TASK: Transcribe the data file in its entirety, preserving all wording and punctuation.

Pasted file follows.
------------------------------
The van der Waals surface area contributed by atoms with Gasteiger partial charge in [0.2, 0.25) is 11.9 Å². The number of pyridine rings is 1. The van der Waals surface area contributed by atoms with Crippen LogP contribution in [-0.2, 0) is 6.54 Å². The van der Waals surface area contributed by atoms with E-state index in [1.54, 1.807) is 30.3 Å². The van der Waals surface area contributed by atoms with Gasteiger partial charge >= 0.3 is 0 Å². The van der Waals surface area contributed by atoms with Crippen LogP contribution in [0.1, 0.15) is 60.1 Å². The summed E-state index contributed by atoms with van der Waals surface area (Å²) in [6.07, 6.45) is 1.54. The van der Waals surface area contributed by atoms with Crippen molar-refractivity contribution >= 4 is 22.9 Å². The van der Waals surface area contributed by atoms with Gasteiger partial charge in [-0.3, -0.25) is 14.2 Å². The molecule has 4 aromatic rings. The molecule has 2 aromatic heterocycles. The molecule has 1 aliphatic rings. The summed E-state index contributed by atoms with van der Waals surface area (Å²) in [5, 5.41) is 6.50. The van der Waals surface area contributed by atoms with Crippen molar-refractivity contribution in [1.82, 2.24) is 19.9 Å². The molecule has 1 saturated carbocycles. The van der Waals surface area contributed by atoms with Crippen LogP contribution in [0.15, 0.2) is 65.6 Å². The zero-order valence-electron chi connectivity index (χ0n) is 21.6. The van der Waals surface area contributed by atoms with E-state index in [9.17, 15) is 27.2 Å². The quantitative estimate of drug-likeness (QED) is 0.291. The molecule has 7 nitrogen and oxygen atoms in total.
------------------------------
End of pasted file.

The van der Waals surface area contributed by atoms with Gasteiger partial charge in [0.2, 0.25) is 11.9 Å². The number of pyridine rings is 1. The van der Waals surface area contributed by atoms with Crippen LogP contribution in [-0.2, 0) is 6.54 Å². The van der Waals surface area contributed by atoms with E-state index in [1.54, 1.807) is 30.3 Å². The van der Waals surface area contributed by atoms with Gasteiger partial charge >= 0.3 is 0 Å². The van der Waals surface area contributed by atoms with Crippen LogP contribution in [0.1, 0.15) is 60.1 Å². The summed E-state index contributed by atoms with van der Waals surface area (Å²) in [6.07, 6.45) is 1.54. The van der Waals surface area contributed by atoms with Crippen molar-refractivity contribution >= 4 is 22.9 Å². The van der Waals surface area contributed by atoms with Gasteiger partial charge in [-0.3, -0.25) is 14.2 Å². The molecule has 4 aromatic rings. The molecule has 2 aromatic heterocycles. The molecule has 1 aliphatic rings. The summed E-state index contributed by atoms with van der Waals surface area (Å²) in [5, 5.41) is 6.50. The van der Waals surface area contributed by atoms with Crippen molar-refractivity contribution in [1.82, 2.24) is 19.9 Å². The molecule has 1 saturated carbocycles. The van der Waals surface area contributed by atoms with Crippen LogP contribution in [0.15, 0.2) is 65.6 Å². The zero-order valence-electron chi connectivity index (χ0n) is 21.6. The van der Waals surface area contributed by atoms with E-state index in [9.17, 15) is 27.2 Å². The quantitative estimate of drug-likeness (QED) is 0.291. The molecule has 7 nitrogen and oxygen atoms in total.